18.043 conferences

From: Humanist Discussion Group (by way of Willard McCarty willard.mccarty@kcl.ac.uk)
Date: Fri Jun 04 2004 - 02:06:29 EDT

  • Next message: Humanist Discussion Group (by way of Willard McCarty

                    Humanist Discussion Group, Vol. 18, No. 43.
           Centre for Computing in the Humanities, King's College London
                         Submit to: humanist@princeton.edu

       [1] From: "B. Tommie Usdin" <btusdin@mulberrytech.com> (25)
             Subject: Extreme 2004 Program Now Available

       [2] From: "Jos Lehmann" <joslehmann@www.ip.rm.cnr.it> (82)
             Subject: FOIS-2004: Workshop on the Potential of Cognitive
                     Semantics for Ontologies

             Date: Fri, 04 Jun 2004 07:01:11 +0100
             From: "B. Tommie Usdin" <btusdin@mulberrytech.com>
             Subject: Extreme 2004 Program Now Available

          *********** Extreme Program Now Available *************
          *********** Extreme Markup Languages 2004 ************
    The program for Extreme Markup Languages 2004, is now
         available at: http://www.extrememarkup.com

    EXTREME MARKUP LANGUAGES: Extreme is a technical conference
        devoted to markup, markup languages, markup systems, markup
        applications, and software for manipulating and exploiting markup.

    Papers at Extreme this year discuss: Topic Maps; Overlap;
        Querying XML; RDF; XSLT; quality assurance, error correction,
        and error prevention in XML documents; Ontologies; XML software;
        and case studies from government, industry, and academia.

    Pre-conference tutorials are described at:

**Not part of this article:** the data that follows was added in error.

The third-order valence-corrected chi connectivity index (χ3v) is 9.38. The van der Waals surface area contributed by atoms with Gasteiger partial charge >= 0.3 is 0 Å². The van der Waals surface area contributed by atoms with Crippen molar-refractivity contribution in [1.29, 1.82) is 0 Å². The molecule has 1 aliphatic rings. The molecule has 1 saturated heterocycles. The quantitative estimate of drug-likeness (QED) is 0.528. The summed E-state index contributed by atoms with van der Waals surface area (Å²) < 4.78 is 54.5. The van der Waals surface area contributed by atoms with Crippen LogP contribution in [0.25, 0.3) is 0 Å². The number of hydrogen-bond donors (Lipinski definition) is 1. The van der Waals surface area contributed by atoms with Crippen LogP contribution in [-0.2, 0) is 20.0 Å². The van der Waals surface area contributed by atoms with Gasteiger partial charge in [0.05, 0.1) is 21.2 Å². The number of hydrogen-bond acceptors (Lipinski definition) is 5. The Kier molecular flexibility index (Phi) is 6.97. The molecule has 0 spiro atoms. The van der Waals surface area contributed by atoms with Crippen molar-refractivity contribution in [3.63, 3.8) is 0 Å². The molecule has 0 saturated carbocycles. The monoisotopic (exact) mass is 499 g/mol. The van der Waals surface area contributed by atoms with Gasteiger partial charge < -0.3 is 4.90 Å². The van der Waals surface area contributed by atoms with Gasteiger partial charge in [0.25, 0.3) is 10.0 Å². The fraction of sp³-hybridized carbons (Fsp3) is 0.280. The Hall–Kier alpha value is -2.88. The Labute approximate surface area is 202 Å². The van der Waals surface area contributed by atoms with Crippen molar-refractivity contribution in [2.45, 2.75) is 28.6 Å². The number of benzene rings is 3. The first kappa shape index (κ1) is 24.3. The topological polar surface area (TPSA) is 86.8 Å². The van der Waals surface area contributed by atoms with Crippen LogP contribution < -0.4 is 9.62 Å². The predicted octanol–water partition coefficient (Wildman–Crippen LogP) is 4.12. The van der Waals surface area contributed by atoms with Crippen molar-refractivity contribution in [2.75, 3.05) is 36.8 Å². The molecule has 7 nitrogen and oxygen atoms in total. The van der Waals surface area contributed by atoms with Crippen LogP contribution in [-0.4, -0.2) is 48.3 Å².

Registration Form: https://nt6.bnt.com/gca/extreme/2004/regform.asp

    Hotel Information: http://www.extrememarkup.com/extreme/2004/hotel.asp
        (Note: the Europa sells out every summer, and they will not
         hold the IDEAlliance/Extreme Markup 2004 block later than June 30th.
         Please make your hotel reservations promptly.)


    ====================================================================== Extreme Markup Languages 2004 mailto:extreme@mulberrytech.com August 2-6, 2004 details: http://www.idealliance.org Montreal, Canada or: http://www.extrememarkup.com ======================================================================

    --[2]------------------------------------------------------------------ Date: Fri, 04 Jun 2004 07:02:10 +0100 From: "Jos Lehmann" <joslehmann@www.ip.rm.cnr.it> Subject: FOIS-2004: Workshop on the Potential of Cognitive Semantics for Ontologies

    === Apologies For Multiple Copies -- Please Distribute ===


    Workshop on the Potential of Cognitive Semantics for Ontologies

    Torino, Italy, November 3rd, 2004


    Held in conjunction with FOIS 2004, the International Conference on Formal Ontologies in Information Systems

    Featured Speakers * Peter Gärdenfors, Lund University Cognitive Science, <http://www.lucs.lu.se/People/Peter.Gardenfors/>http://www.lucs.lu.se/People/Peter.Gardenfors/

    * Joseph Goguen, University of California at San Diego, Computer Science and Engineering, <http://www.cs.ucsd.edu/users/goguen/>http://www.cs.ucsd.edu/users/goguen/

    Workshop Theme